Strong arm of the law

Local cage fighter takes heavyweight title
By: Jon Brines Special to The Press-Tribune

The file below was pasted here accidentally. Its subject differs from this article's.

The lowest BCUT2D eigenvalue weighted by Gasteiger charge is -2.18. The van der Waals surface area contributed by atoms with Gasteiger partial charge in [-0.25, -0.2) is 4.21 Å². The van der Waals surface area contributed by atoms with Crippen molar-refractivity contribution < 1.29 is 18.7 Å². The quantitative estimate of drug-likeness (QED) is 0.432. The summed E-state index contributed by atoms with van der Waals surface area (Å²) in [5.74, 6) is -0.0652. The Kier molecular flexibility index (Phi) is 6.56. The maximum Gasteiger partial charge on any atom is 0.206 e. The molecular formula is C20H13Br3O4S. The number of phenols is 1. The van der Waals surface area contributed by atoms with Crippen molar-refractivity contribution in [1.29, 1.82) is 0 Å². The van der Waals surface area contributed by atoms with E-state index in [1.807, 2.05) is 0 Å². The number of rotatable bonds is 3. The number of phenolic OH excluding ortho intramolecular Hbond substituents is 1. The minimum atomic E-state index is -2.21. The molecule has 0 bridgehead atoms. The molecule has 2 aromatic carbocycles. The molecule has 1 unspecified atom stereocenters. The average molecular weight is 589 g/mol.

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Longtime Roseville resident Rick Randolph is a police officer, Cub Scout leader and devoted family man with two small children and a loving wife but he has a secret passion: cage fighting. “At 30, I tell my wife, ‘I want to be a cage fighter,” Randolph said. “And she’s like, ‘OK whatever makes you happy.’” Randolph said he felt overweight and stressed out and turned to mixed martial arts to get back on track. Randolph devoted himself to Marinoble’s Martial Arts Center in Roseville to get in shape and learn everything he could. “If you come in with a sponge every night in your head ready to absorb everything that your coaches and your teammates throw at you, you are going to constantly improve,” said lead instructor Justin Ewen. “The more humble you are as a fighter the better you will get.” The competitive streak that led Randolph to wrestle at Roseville High School when he was a teenager quickly took over. “The only skill that I have is that I am tough,” Randolph said. “This (sport) challenges you.” Randolph earned the respect of sparring partners who have found him a relentless fighter. “He’s given me a couple of black eyes, broke my finger twice, torn my rotator cuff on my right shoulder and I can’t count the number of bruises and scratches,” said fellow fighter Jim Schuett. “He’s a good friend of mine. I don’t begrudge him of any of the injuries.” Cage fighting is a full contact sport where martial arts, wrestling and boxing techniques are allowed. While professional cage fighters can make from $1,000 to $400,000 per fight, for Randolph it wasn’t about the money or the fame. “Fighting is one of the purest things you can do,” Randolph said. “What’s more natural than hey, ‘you two are going to figure out who wins. This is it. Two guys. We have nothing between us but we’re going to figure this out.’” With nearly a dozen fights under his belt over the last four years, Randolph earned the opportunity to fight for the Gladiator Challenge World Heavyweight Championship last Saturday at the Placer County Fairgrounds. Going against Steve Walston of Bakersfield, Randolph said he knew it would be a cage fight that would only end if one was knocked out or gave up. Randolph struck first in the first of five, five-minutes rounds. “I cracked him pretty good right off the bat, in the eye,” he said. Randolph was wrestled to the ground by his competitor who quickly punched him in the face. “It wasn’t a knock-out punch but he clocked me good on the ground,” Randolph said. “I had to recover.” Fellow fighters agree, the moment a fighter is hit well is when the natural fight or flight instinct takes over and some fighters lose. “You have to block that out and think your way out of it,” Schuett said. Randolph said in those moments you learn a lot about yourself. He remembers one fight last year when he was in a desperate state of mind. He said he wanted to give up and remembered his 6-year-old son. “Everything is going black and I’m so tired,” Randolph said. “I wanted to quit. I remembered I had a conversation with my son about doing something he didn’t want to do because it was too hard. How can you talk to your boy about that? So I didn’t give up. I ended up winning the fight.” And on Saturday, he used that strength on his opponent one more time. Randolph locked his arms and legs around Walston and squeezed. “Once I got my hands around him, I felt like I could control him,” he said. “Once he spun around I took his back and clocked him real good two or three times. I heard him breathing hard and I knew he couldn’t last very long.” After three minutes and 20 seconds, Walston quit, and the fight was over. “Every time I tried to move he hit me,” said Walston after the fight. Now the victor, Randolph kissed his wife and held the oversized gold heavyweight championship belt high above his head. “I’m proud of him,” said his wife Sally. “He worked so hard.” While his victory brings him to a new level in his sport, what he gets from every fight is much more real to him. Randolph said fighting brings him physical peace. “People don’t understand but fighting is a very peaceful feeling,” he said. “I equate it to several times in my life; when I found out my wife was pregnant, when the kids were coming or when I knew I wanted to get married. All those times when you have a moment of clarity when everything is focused.” Randolph prides himself in knowing most people in Roseville don’t know his dream come true and he’s fine with that. “If people know, I don’t care,” he said. “This is for me.”